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Where Demented Wented: The Art and Comics of Rory Hayes

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The controversial cartoonist Rory Hayes was a self-taught dynamo of the San Francisco underground comics revolution. Attracting equal parts derision and praise (the latter from the likes of R. Crumb and Bill Griffith), Hayes emerged as comics' great primitive, drawing horror comics in a genuinely horrifying and halucinatory manner. He has influenced a generation of cartoon The controversial cartoonist Rory Hayes was a self-taught dynamo of the San Francisco underground comics revolution. Attracting equal parts derision and praise (the latter from the likes of R. Crumb and Bill Griffith), Hayes emerged as comics' great primitive, drawing horror comics in a genuinely horrifying and halucinatory manner. He has influenced a generation of cartoonists, from RAW to Fort Thunder and back again. This book, the first retrospective of Hayes' career ever published, features the best of his underground comics output alongside paintings, covers, and artifacts rarely seen by human eyes-as well as astounding, previously unprinted comics from his teenage years and movie posters for his numerous homemade films. The Comics and Art of Rory Hayes also serves as a biography and critique with a memoir of growing up with Rory by his brother, the illustrator Geoffrey Hayes, and a career-spanning essay by Edward Pouncey. Also included is a rare interview with Hayes himself. "Rory Hayes was the real thing; a genuine 'outsider' artist working alongside his more self-aware compatriots in the heady days of the San Francisco Underground Comix scene of the 1960s and '70s. His work retains its raw, primitive power to this day, teetering precariously between chaos and control, madness and oddly endearing teddy bears."-Bill Griffith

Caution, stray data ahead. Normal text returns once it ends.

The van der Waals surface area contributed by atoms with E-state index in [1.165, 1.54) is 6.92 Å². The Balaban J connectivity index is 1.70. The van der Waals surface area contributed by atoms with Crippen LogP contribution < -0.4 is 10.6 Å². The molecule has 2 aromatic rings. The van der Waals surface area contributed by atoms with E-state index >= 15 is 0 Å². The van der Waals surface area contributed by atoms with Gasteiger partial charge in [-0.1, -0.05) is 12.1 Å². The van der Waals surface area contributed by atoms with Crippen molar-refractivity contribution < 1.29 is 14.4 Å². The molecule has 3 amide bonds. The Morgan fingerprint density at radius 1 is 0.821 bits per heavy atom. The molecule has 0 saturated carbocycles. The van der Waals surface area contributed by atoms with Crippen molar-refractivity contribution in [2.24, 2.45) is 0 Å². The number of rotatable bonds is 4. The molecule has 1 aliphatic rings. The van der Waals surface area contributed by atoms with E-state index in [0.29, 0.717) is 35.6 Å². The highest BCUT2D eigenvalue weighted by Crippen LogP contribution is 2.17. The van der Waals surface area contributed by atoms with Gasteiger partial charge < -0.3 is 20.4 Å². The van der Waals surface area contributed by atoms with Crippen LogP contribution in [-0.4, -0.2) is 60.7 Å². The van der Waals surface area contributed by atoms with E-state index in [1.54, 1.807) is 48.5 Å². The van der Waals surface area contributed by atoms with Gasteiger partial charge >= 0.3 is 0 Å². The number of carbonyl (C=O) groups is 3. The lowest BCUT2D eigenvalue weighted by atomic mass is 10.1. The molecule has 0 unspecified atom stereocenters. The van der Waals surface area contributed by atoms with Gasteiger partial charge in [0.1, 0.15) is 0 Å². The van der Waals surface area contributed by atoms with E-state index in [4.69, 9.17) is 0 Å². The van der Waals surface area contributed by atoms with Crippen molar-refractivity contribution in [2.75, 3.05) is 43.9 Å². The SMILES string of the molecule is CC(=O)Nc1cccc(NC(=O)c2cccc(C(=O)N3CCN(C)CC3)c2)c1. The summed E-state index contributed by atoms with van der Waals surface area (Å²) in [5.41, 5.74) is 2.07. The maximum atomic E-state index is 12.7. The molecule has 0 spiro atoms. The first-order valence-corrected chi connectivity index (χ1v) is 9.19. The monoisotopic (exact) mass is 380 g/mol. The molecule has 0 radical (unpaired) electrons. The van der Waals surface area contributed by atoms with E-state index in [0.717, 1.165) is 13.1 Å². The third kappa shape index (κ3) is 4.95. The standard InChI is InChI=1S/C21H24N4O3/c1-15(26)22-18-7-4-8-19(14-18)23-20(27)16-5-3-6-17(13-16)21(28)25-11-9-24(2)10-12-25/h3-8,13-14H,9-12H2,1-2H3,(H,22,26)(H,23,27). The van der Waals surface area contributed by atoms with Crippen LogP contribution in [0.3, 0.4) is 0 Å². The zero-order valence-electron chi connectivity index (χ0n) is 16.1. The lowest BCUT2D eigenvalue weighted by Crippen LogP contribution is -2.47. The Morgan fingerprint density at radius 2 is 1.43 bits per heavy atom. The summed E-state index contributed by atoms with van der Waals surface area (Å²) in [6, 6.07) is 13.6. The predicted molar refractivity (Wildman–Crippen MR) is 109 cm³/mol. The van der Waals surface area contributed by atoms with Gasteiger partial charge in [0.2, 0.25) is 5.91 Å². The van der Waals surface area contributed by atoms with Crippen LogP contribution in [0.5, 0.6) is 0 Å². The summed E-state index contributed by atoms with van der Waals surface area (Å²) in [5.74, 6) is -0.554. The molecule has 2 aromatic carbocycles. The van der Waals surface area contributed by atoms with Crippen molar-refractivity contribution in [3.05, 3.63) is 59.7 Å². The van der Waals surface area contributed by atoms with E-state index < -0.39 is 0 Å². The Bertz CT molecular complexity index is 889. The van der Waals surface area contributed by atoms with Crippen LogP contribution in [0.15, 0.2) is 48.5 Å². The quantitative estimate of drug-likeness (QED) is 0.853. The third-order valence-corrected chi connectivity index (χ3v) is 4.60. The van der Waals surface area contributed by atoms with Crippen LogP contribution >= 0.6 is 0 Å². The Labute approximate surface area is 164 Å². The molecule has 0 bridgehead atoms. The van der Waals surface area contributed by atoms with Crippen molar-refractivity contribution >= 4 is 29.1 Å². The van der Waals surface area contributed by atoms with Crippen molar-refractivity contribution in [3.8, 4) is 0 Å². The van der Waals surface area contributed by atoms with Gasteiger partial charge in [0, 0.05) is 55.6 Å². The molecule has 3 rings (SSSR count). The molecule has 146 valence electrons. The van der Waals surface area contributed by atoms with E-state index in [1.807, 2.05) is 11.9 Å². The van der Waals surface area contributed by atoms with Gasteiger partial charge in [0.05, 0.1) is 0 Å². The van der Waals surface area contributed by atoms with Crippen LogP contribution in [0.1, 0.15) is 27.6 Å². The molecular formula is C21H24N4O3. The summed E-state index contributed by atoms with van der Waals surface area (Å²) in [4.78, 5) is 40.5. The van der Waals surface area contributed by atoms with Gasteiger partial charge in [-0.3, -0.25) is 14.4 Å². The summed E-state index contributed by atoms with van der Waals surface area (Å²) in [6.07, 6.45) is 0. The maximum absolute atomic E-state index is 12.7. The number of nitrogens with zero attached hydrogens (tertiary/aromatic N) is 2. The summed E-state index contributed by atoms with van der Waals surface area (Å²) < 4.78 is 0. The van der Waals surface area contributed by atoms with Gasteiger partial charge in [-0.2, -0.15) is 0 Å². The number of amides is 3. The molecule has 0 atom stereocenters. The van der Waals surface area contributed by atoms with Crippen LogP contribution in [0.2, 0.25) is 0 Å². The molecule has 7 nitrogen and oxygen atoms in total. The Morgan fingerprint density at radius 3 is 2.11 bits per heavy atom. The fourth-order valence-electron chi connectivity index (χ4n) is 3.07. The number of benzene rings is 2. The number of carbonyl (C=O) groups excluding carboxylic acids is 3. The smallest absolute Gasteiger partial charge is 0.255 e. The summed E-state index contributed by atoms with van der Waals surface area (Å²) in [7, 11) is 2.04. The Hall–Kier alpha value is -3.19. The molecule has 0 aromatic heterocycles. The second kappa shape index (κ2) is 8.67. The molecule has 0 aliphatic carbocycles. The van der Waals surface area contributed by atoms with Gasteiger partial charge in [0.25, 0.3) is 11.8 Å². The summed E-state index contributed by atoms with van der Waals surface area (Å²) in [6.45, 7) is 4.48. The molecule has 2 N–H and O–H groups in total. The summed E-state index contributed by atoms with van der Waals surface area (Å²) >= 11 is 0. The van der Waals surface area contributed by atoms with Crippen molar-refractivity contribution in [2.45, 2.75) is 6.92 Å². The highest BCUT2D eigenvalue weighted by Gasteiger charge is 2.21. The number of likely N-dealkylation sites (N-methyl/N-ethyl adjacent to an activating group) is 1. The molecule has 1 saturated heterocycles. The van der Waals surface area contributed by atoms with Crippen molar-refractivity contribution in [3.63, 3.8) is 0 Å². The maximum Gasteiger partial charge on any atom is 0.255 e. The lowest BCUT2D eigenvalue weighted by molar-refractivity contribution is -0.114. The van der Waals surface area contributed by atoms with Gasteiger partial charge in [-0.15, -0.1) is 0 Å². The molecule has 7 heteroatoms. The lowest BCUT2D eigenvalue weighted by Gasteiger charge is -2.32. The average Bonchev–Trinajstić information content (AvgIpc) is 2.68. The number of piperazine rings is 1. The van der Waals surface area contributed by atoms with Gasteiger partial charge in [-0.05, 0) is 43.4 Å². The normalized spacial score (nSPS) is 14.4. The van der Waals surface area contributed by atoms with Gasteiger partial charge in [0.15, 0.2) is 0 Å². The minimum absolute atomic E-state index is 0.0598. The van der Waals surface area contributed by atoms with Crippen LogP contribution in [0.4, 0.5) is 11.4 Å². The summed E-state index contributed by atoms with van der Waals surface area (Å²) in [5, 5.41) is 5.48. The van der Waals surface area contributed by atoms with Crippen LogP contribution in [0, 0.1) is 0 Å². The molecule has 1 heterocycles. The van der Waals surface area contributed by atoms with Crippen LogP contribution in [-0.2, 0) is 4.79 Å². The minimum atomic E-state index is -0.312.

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The controversial cartoonist Rory Hayes was a self-taught dynamo of the San Francisco underground comics revolution. Attracting equal parts derision and praise (the latter from the likes of R. Crumb and Bill Griffith), Hayes emerged as comics' great primitive, drawing horror comics in a genuinely horrifying and halucinatory manner. He has influenced a generation of cartoon The controversial cartoonist Rory Hayes was a self-taught dynamo of the San Francisco underground comics revolution. Attracting equal parts derision and praise (the latter from the likes of R. Crumb and Bill Griffith), Hayes emerged as comics' great primitive, drawing horror comics in a genuinely horrifying and halucinatory manner. He has influenced a generation of cartoonists, from RAW to Fort Thunder and back again. This book, the first retrospective of Hayes' career ever published, features the best of his underground comics output alongside paintings, covers, and artifacts rarely seen by human eyes-as well as astounding, previously unprinted comics from his teenage years and movie posters for his numerous homemade films. The Comics and Art of Rory Hayes also serves as a biography and critique with a memoir of growing up with Rory by his brother, the illustrator Geoffrey Hayes, and a career-spanning essay by Edward Pouncey. Also included is a rare interview with Hayes himself. "Rory Hayes was the real thing; a genuine 'outsider' artist working alongside his more self-aware compatriots in the heady days of the San Francisco Underground Comix scene of the 1960s and '70s. His work retains its raw, primitive power to this day, teetering precariously between chaos and control, madness and oddly endearing teddy bears."-Bill Griffith